10 years ago, Andreas Meland started the independent jazz label HUBRO. Since then he has on average released one record a month – even turning down good projects on a weekly basis. We had a chat with him in relation to the current 10-year anniversary.
“How did HUBRO come about?”
“I ran a few small record labels myself from my bedroom in my teens and early twenties, before joining Grappa Music Publishing 15 years ago. After having worked as an ECM responsible at Grappa Music Publishing for a few years, I started to really get the urge to manage a label again. I wanted to work even more closely with the artists throughout the process, from the idea to the finished album.
After reflecting about this, I asked my boss Helge Westbye if I could start a jazz label under Grappa. This basically consisted of moving back to Haugesund and set up a small Grappa office there. Helge has given me completely free reins all these years, and he said yes immediately. He is a rare find, and I am very aware of how privileged I have been to have him as my manager all these years.
HUBRO quickly evolved to become something more than a jazz label. Almost all the musicians have some connection to jazz, but in terms of genre the label has spread throughout the whole spectre.”
“What has been the biggest challenge?”
“The challenges have been many, but the joys have always been greater.
Some challenges are more obvious than others, like the music I have fought for and wanted to promote not being the one with the greatest commercial potential. The audience is scattered across the globe, and although there are more and more Hubro fans each year, exports are both expensive and risky. I still believe that it is important to work with reaching the audience that has a genuine interest in this music! Call me a missionary / idiot / idealist! I’m not a pessimist at all, but so far, digitalization has been more destructive than positive for the music I work with. The artists I work with tour more abroad than here in Norway, and without well-promoted records this probably would not have been possible.
Another challenge of course has been time. I am only one hardworking father of three, and the scope of quality music and potential collaborators has been enormous. I have released on average one record a month for the past ten years, that is a lot, but at the same time I have had to turn down good projects on a weekly basis.”
“You currently have a 10-year anniversary, tell us a little about how this is celebrated?”
“I’m in the middle of the celebration right now. My good friends Marthe and Emilie from Vibe Agency work with some of the same artists as me, and for this occasion they were able to organize label nights in Rotterdam, Berlin, London and Paris, with three trios: Erlend Apneseth Trio, Building Instrument and Bushman’s Revenge. We came home one week ago and I’m still smiling. It was one week of very fine concerts and enthusiastic audiences. Additionally we were able to meet with old and new contacts: distributors, PR agents, festival organizers, booking agents and journalists. I ordered cakes for all of the concerts, so we got to celebrate HUBRO together with the audience and contacts, in a real Western Norway (vestlandsk) kind of way!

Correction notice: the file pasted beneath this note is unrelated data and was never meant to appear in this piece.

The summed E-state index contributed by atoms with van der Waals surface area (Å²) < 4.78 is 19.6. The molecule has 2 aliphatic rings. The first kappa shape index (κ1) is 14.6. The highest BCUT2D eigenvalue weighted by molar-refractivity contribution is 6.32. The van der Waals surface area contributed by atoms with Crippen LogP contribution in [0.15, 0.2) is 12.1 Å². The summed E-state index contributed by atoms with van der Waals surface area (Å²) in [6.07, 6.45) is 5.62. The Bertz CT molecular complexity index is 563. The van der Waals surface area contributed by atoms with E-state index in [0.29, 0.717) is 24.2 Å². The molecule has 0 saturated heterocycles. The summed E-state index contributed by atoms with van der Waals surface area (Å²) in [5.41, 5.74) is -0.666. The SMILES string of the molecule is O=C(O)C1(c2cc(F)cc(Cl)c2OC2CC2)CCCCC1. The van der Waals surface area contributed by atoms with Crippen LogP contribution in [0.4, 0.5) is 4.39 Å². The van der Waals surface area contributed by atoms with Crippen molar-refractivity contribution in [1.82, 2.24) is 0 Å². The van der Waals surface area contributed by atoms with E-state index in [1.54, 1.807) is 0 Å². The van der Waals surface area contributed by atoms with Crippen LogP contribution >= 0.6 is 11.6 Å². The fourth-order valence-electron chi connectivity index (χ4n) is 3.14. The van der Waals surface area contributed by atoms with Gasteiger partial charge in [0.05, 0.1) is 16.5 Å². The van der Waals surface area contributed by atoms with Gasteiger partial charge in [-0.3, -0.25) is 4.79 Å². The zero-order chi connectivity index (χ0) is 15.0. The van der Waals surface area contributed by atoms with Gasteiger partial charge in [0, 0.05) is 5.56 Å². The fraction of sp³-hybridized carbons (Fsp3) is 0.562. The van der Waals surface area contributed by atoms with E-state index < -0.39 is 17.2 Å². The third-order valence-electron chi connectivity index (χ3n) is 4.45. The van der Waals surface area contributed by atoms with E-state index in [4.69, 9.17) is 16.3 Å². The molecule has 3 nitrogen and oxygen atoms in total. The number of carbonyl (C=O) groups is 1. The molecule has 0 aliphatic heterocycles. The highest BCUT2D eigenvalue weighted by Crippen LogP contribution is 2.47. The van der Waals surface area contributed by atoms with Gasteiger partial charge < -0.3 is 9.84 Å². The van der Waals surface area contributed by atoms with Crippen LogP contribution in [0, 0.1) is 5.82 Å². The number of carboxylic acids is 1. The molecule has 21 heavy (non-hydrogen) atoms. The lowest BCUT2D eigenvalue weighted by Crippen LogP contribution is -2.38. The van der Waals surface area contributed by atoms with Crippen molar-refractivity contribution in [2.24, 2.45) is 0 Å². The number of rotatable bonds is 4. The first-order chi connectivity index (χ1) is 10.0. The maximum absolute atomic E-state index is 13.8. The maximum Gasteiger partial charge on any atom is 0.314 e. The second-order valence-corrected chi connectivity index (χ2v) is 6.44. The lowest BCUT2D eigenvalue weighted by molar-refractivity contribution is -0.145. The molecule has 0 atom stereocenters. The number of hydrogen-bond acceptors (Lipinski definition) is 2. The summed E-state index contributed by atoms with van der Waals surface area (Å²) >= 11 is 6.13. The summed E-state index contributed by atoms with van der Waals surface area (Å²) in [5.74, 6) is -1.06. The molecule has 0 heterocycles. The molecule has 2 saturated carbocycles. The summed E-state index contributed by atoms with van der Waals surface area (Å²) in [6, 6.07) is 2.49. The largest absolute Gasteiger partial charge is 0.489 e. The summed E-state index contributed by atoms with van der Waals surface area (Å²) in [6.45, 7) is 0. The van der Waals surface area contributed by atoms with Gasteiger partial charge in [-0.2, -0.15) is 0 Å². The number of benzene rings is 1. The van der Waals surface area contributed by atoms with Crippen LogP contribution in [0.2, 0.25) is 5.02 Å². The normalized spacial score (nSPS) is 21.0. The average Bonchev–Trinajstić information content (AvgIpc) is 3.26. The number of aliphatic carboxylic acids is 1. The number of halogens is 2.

On Saturday, I celebrated the anniversary at home in Haugesund in combination with the release party for Lumen Drones’ new album in a prayer house in which that the band is practicing. It was packed, and the atmosphere was amazing. Next weekend the celebrations continues with label night at the National Jazz Scene (Oslo), Blå (Oslo) and Landmark (Bergen).”
“How do you perceive the interest in the type of music that Hubro releases changing over these years?”
“It varies a bit from release to release of course, but in it seems like the interest is rising, both with the press, at festivals and the audience. The fact that, within a few days, I had 6 artists on the program at one of the country’s biggest jazz festivals this summer, is something I never could have imagined a few years ago.”
“How has the response to Hubro Label nights been in Europe so far?”
“The response was really good, especially in the major cities. Although there is great competition, the concerts were well attended, and we are left with a feeling that the expectations were truly met.”
“What are the benefits of being an independent label?”
“The main benefit to me has been that I have had complete freedom to follow my gut feeling and my interests. I have simply had the opportunity to do things that I think are important, more than being guided by what is wise or reasonable. Not saying any bad words about following reason, but to be run by something you love and think is important has been very valuable to me. But I would also argue that it has been very valuable to the whole field I have been working with. The fact that I have been given that opportunity has had major ripple effects I think.”
“What is the most important piece of advice you have ever received?”
“Good advices are valued, but the best way to learn is to make mistakes. The people I am surrounded by have not given me much advice, but I have always received support and comfort when needed.”